“Blockchain is a bit like gluten. Everyone is talking about it, but no one knows what it is.” said Tim Swanson, head of research at R3, the financial technology innovation firm that is leading a consortium partnership working on blockchain to develop industry-wide common practices and standards, architecture models and specific transaction systems for use in global financial markets.
Blockchain is part of the technology behind digital transactions such as bitcoin, but can be used for a range of transactions. It can either be a private or public digital ledger of transactions, agreement and contracts. R3’s blockchain model is private and its governance is controlled by the consortium. Whereas with a public blockchain, where access is completely free, “code is law”.
The governance of blockchain raises significant questions of responsibility and regulation: who is responsible or liable in the absence of administrators? How can the legitimacy of activities be managed and ensured?
According to Kramer-Levin partner Hubert de Vauplanne: “In so far as both public and private chain operations cross frontiers, the methods of determining this system of proof can only be developed through an international agreement. In the absence of an agreement, there is the danger that legal control of the blockchain will be seized by a state power stronger than the rest. The precedent of the Internet and the legal control exercised by the US should serve as an example. This risk of loss of sovereignty is a real risk that cannot be ignored.”
It is crucial, therefore, to establish a new legal framework in order to fully realise blockchain’s benefits and recognise potential dangers, while nevertheless embracing all the areas in which it can be exploited. We must also take care not to hamper its potential by restricting it to traditional and ill-suited legislation.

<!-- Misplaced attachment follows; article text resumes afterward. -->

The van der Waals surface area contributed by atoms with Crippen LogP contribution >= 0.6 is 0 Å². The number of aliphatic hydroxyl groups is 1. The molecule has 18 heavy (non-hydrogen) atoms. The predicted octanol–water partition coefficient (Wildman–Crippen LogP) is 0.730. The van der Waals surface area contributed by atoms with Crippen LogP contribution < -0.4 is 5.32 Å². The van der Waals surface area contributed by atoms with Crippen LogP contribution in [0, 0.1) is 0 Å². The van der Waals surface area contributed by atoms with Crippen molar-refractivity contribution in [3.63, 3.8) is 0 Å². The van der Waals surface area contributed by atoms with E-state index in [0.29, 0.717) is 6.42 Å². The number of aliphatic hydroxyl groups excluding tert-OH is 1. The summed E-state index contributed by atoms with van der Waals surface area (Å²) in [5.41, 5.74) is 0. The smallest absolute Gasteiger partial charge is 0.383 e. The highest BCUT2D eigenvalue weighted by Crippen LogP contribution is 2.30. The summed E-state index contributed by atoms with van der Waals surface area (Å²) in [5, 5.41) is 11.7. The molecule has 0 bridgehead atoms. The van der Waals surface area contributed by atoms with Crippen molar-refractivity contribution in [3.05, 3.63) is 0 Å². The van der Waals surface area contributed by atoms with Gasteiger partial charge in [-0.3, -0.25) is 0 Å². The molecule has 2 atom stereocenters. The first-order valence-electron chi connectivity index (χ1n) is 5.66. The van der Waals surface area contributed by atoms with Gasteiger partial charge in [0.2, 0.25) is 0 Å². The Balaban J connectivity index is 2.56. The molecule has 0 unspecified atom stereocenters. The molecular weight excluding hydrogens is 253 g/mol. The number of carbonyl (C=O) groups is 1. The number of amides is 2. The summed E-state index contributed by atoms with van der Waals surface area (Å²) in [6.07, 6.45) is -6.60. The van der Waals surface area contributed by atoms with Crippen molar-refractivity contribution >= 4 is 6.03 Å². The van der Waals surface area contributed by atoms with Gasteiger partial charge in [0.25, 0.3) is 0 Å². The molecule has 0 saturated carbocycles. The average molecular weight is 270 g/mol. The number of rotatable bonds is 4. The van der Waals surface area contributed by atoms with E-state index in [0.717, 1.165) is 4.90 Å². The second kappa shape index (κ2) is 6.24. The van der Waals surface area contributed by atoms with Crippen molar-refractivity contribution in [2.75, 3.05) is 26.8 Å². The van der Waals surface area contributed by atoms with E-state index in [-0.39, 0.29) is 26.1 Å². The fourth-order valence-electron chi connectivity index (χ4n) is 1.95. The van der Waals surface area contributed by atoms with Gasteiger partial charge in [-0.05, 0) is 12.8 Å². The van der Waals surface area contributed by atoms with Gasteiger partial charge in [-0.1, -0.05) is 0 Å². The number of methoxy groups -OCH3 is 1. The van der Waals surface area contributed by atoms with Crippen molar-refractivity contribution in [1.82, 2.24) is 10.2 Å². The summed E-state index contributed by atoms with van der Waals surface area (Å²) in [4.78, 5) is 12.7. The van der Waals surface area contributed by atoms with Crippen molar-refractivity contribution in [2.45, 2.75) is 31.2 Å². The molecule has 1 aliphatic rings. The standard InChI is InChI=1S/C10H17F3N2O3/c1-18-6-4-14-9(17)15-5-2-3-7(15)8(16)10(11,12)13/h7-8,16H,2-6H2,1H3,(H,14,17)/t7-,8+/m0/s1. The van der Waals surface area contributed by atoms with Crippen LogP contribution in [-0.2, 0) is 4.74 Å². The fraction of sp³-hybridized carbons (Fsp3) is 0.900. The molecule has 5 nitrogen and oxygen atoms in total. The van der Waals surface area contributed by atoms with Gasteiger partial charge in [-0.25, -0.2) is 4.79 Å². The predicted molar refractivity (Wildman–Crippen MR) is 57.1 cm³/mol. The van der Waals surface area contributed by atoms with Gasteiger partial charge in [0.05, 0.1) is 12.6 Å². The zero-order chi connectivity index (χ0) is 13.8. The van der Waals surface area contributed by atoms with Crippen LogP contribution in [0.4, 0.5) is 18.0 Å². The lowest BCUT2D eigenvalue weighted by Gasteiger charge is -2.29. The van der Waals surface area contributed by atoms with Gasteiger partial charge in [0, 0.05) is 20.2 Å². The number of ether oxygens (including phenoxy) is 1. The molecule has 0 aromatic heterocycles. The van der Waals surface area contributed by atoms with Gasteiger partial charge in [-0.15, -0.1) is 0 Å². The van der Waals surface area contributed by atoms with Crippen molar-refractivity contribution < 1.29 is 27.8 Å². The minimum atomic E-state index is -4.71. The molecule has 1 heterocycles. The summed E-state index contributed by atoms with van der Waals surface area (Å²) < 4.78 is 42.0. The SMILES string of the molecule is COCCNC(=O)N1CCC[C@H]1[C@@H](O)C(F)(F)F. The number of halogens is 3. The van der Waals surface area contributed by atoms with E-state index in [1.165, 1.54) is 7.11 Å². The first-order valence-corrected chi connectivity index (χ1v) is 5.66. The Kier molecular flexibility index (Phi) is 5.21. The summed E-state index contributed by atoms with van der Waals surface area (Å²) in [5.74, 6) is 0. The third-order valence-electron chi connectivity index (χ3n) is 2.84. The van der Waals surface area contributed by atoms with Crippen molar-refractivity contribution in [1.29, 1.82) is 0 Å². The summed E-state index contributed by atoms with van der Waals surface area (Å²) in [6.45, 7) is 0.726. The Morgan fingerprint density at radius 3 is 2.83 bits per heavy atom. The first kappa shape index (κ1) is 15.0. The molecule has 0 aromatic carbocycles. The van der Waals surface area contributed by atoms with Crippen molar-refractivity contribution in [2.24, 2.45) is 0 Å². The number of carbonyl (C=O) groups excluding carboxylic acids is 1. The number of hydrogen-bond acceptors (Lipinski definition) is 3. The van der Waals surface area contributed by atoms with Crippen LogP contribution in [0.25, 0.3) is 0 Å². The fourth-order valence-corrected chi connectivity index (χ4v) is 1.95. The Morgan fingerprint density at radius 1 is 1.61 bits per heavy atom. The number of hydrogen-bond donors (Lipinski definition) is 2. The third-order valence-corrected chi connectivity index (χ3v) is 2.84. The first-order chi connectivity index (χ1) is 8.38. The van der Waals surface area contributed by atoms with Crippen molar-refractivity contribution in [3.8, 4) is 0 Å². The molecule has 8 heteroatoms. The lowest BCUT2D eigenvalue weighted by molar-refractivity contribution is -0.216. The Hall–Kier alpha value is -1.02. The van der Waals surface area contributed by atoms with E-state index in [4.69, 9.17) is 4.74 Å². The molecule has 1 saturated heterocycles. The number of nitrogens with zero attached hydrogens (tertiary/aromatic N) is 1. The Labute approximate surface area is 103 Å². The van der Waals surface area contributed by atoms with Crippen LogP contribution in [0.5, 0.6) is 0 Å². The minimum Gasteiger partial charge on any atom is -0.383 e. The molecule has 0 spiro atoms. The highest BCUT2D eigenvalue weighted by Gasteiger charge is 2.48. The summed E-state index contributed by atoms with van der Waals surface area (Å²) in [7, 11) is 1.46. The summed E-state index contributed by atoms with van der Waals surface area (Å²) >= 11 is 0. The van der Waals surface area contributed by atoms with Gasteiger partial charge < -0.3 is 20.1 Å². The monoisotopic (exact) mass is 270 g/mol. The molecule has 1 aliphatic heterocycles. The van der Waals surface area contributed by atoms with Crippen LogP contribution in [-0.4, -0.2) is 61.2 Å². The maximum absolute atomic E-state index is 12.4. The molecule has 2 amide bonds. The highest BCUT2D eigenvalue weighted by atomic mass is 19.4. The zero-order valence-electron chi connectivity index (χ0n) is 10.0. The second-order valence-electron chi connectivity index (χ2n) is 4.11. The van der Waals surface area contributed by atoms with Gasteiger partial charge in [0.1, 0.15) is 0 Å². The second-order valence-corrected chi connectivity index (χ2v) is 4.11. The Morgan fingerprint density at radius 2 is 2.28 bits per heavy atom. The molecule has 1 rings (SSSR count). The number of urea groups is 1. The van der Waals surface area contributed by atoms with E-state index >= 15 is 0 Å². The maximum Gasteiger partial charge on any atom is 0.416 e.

In response to the concerns that have been raised, the European authorities are starting to take notice. Recently, the European Parliament endorsed the report delivered by Jakob von Weizsäcker, recommending that blockchain should be regulated proportionately and pragmatically. In France, there has been the Sapin 2 law on the use of blockchain for unlisted securities and for mini-bonds in the crowdfunding sector.
For CNRS and Harvard researcher Primavera de Filippi, “the benefits of a decentralised technology can only be fully exploited if we succeed in bringing it under a decentralised form of governance.” In this context, we may legitimately ask questions about the suitability of R3’s centralised governance for a decentralised technology.
While R3’s proposals seem attractive in terms of governance, regulation and responsibility, we may ask whether such an approach will see the full potential of blockchain being exploited. Particularly as one of the main benefits of blockchain lies in the total disintermediation of transaction flows, whereas R3’s blockchain is aims to develop into a new type of intermediary (a trusted third party) replacing stock markets, banks and brokers.
The structure of decentralised organisations also made it difficult to take decisions, particularly key choices that ensure they remain sustainable. In May 2015, bitcoin suffered its first major security breach. This was mainly because the bitcoin community had failed to take decisions to develop its protocols. How can we have confidence in a style of governance that is unable to take decisions required to ensure its own sustainability?
Further, decentralised collaborative applications could develop in an even more independent manner, eliminating not just the intermediaries but the administrators too. These independent decentralised organisations would be managed by blockchain-based software. We need to be very wary of an organisation managed solely by machines.
There is no doubt that blockchain could soon make it possible to change how transactions are conducted between financial players. But in order for blockchain to develop sustainably we must study its ecosystem, working together with all the stakeholders. That will enable us to escape the vicious circle of decentralised or disruptive technologies which trigger increasingly severe regulation as authorities struggle to adapt, prompting the technology to become even more decentralised and disruptive in turn.